Thursday, 3 October 2019
Wednesday, 2 October 2019
How To Optimise & Get The Most From Smart Shopping
Once you’ve created your Google Smart Shopping Campaigns you need to know how to properly optimise them. Read on to find out how best to utilise Google’s Machine Learning and Smart Shopping campaigns.
Smart Shopping campaigns push your shopping campaigns to the next level, expanding your reach across the Google display network with new advertising formats while further leveraging Google's Machine Learning.
So let’s consider how to properly optimise your Smart Shopping campaigns to ensure you're getting the most bang for your buck.
Set Up Your Smart Shopping Campaigns For Success
Choose a budget you are comfortable to spend every day over the period of a month.
One of the common questions we hear is, “My budget is only $50! Why did it spend $80 today?”
Particularly in the early days of the campaign while Google is testing, learning and adjusting, your daily spend may fluctuate. However, your spend will average out over the course of a month. Google allows for overspend for up to 2 times your daily budget on any given day, but will average the total budget across the month.
The next question to ask yourself is, “What is my target? Do I target the maximum possible revenue I can achieve or do I need to ensure I hit a target return on ad spend to make advertising profitable?”
With Smart Shopping campaigns, and digital advertising in general, the goal should always be to generate revenue and to maximise your conversion value.
This decision to set a ROAS target is based on your individual circumstances, including your profit margins, business goal and any shopping campaigns sales history you might have.
By not setting a ROAS target here you are telling Google, “try and get the highest conversion value for my budget as possible, regardless of return.”
For a better understanding of revenue goals and return on ad spend as a KPI read our blog on the goal of digital advertising.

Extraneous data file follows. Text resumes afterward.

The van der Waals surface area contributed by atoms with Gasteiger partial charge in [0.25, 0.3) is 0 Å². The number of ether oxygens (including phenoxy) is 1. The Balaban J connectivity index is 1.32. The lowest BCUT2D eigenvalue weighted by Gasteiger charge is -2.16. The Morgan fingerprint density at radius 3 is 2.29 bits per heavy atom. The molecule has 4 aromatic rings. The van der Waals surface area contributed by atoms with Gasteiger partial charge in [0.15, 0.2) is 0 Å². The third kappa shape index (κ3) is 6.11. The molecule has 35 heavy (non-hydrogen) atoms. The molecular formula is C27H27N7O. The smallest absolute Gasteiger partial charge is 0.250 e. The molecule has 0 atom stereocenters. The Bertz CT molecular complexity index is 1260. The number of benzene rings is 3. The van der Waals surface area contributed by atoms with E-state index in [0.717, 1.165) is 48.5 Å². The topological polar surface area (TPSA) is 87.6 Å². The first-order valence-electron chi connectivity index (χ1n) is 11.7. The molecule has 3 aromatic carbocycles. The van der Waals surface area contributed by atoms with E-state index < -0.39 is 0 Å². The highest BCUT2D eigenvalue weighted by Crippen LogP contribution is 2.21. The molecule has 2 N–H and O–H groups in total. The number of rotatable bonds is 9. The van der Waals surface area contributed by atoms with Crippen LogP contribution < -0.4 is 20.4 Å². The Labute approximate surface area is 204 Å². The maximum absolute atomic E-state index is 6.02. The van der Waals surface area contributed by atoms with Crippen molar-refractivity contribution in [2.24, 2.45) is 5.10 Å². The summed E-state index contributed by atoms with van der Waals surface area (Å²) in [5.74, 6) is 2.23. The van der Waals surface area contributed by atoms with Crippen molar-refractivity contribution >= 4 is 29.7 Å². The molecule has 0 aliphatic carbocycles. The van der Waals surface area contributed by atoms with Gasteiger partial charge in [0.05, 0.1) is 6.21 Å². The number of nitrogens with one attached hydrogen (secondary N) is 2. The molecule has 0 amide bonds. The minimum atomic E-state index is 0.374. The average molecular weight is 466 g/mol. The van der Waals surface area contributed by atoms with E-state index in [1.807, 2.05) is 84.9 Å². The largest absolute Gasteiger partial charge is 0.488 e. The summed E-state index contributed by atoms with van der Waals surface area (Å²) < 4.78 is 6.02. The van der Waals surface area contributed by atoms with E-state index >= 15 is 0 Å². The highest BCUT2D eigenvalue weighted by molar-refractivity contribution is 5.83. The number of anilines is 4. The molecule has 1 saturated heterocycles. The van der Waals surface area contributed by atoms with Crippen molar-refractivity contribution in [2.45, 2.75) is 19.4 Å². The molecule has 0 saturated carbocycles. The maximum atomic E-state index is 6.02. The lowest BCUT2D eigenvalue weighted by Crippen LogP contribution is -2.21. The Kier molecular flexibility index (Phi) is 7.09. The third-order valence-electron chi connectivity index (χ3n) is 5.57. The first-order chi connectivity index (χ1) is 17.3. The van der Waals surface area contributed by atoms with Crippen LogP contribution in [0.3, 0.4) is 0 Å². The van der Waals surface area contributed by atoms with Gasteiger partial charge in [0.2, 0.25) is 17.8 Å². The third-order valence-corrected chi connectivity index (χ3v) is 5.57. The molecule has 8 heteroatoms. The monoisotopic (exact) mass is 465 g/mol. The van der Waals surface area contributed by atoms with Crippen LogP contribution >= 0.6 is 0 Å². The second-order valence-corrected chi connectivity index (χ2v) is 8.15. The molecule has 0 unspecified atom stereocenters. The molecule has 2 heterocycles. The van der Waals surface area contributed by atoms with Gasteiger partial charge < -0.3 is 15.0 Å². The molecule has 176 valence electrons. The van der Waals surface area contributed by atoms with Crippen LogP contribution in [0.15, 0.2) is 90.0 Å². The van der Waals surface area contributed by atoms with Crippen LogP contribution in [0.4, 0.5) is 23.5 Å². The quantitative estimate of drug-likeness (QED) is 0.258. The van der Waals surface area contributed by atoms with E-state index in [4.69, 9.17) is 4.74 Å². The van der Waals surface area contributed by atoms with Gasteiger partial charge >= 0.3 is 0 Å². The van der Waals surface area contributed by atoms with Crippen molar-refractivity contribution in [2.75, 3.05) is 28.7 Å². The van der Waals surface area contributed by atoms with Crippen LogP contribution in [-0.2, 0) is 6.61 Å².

You may want to think about campaign segmentation and creating multiple campaigns if you have:
- a wide range of different products,
- specific budgets for categories or
- significantly different margins or performance across products
Each campaign can be given an individual budget and target but it’s Google’s best practice to avoid segmentation until necessary. We recommend avoiding making segmentation decisions until you have sufficient conversion data in your Smart Shopping Campaigns.
Stop, watch and wait!
Your campaigns will now need time to learn and optimise using the machine learning inbuilt into the Smart Shopping Campaigns. The time this process takes can vary from campaign to campaign, but a 2 week period at a minimum is recommended before making any changes.
During this time you should:
- Monitor traffic - make sure your product feed doesn’t have any disapprovals
- Give campaigns time to learn
- Avoid temptation to change
After monitoring for 2 weeks you can begin to make changes - but one at a time!
If you are achieving your ROAS target and would like to achieve a higher conversion value, consider increasing your budget.
If you are not achieving your ROAS target or cannot increase your budget, consider decreasing your target to achieve a greater conversion value.
If you didn’t originally set a ROAS target when setting up campaigns, now might be the time to set one. Be aware that setting a goal above what you have achieved so far may limit your ads from being shown as often as they could. A recommended strategy is to look at the ROAS results and set a target within 10% of these results.
The key to successful optimisation of these campaigns is small, incremental changes at a time giving the algorithms the opportunity to learn and optimise after each change. Ideally, no more than 1 budget or goal change will be made every 14 days.
Another part of your ongoing optimisations should be feed optimisations. Look at your descriptions and product titles to ensure that your ads are generating traffic and that traffic is relevant. Look at your click through rates and conversion rates and monitor how your optimisations affect your performance in these areas.
If you want any information about managing your Smart Shopping Campaigns, or want to know how our software can help your Google Smart Shopping ads performance, please visit our website.
Wednesday, 25 September 2019
Revenue: The Only Goal of Digital Advertising